Wing cars were homoligated to race.   If they didn't have to do that, there would be no street wing cars!!
Part of the coolness of an original wing car, especially a Daytona, is the half-ass'd  assembly!   
Us anal guys love this $hit!   Each Daytona is like a fingerprint!!   No two the same!   
 cheers
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Kowal
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« Reply #12 on: April 12, 2018, 05:23:41 AM »

I wonder how much of that quality control was the reason for the wing cars not selling?

I think people forget as well that we drove these cars as daily drivers, in the rain/snow to work.  I don't think many people saw these as collectable, some were able to buy one to set aside to race.   You really had to be "all in" on the car to think it was a good idea to drive something this wild all over the place, particularly as you could get a 'Cuda or Challenger starting that same year!   Not to mention that from a consumer's perspective, GM had really picked up their game in '70 - '71.

I can give you a good example from today...a friend of mine drives a Roush Ford Rapter as his daily driver.   Enormously cool truck, but so big that he almost takes part of the next lane when driving.   He is thinking of parking it.
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TiMopar
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« Reply #13 on: April 12, 2018, 06:09:49 AM »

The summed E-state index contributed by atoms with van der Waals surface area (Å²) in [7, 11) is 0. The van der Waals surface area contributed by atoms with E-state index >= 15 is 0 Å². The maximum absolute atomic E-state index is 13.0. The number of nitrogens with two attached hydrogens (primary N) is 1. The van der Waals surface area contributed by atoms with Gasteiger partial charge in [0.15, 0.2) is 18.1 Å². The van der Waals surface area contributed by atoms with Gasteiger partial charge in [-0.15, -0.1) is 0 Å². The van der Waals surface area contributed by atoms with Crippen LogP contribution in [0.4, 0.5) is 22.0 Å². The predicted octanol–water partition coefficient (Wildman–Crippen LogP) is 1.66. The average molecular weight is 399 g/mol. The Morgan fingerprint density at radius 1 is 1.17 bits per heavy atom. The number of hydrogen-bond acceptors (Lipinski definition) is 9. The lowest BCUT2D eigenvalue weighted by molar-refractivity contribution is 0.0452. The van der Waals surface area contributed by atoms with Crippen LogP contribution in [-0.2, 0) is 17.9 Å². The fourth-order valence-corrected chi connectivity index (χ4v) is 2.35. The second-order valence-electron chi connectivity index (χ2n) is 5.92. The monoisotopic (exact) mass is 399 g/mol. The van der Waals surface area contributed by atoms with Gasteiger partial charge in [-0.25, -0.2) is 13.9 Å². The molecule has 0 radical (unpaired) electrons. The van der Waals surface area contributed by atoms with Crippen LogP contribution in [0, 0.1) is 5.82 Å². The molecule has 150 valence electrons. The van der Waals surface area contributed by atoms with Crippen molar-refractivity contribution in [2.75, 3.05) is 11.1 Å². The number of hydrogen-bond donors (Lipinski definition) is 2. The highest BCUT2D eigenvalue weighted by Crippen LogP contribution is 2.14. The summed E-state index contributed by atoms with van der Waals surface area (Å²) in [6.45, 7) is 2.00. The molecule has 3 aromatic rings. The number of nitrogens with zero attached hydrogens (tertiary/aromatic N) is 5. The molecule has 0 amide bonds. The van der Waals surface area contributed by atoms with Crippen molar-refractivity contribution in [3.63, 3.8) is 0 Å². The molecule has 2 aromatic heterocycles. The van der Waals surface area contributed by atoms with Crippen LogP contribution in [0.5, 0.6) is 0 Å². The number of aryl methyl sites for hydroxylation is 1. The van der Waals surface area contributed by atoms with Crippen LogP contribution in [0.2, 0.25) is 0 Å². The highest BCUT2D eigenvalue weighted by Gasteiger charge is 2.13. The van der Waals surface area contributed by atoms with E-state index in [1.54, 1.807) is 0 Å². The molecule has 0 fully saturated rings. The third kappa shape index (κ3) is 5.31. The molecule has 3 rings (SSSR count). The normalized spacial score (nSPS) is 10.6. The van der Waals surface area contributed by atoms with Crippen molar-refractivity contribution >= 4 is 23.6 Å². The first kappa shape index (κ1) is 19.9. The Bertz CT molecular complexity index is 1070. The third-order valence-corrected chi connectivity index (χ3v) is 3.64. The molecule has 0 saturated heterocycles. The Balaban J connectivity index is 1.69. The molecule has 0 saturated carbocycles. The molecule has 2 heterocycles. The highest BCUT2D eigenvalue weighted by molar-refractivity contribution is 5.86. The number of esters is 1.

Beautiful car, panel gaps and all.....
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Redbird
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« Reply #14 on: April 12, 2018, 07:04:36 AM »

Superbirds were grossly misplaced in the marketplace, it is no wonder they failed to sell.

First, the recession of 1970.

Second, such a high percentage of them had 6 BBL's and Hemis. Meaning 12 month warranty. No big deal today, but for a new car bad news.

Third, price in relation to other cars. For Superbird money you could get a RR 'vert, a Fury 'vert, and almost a 300 'vert. Not to mention other brands' offerings, 442 'vert comes to mind.

Successful young executive, what would they buy? A solid sporty car saying I'm moving up? Or a temperamental kind of flaky car with a bad warranty, that by the way had mismatched paint from the start?

The market for this kind of thing new was smaller than you think.

These cars were massively misplaced in the market.
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Aero426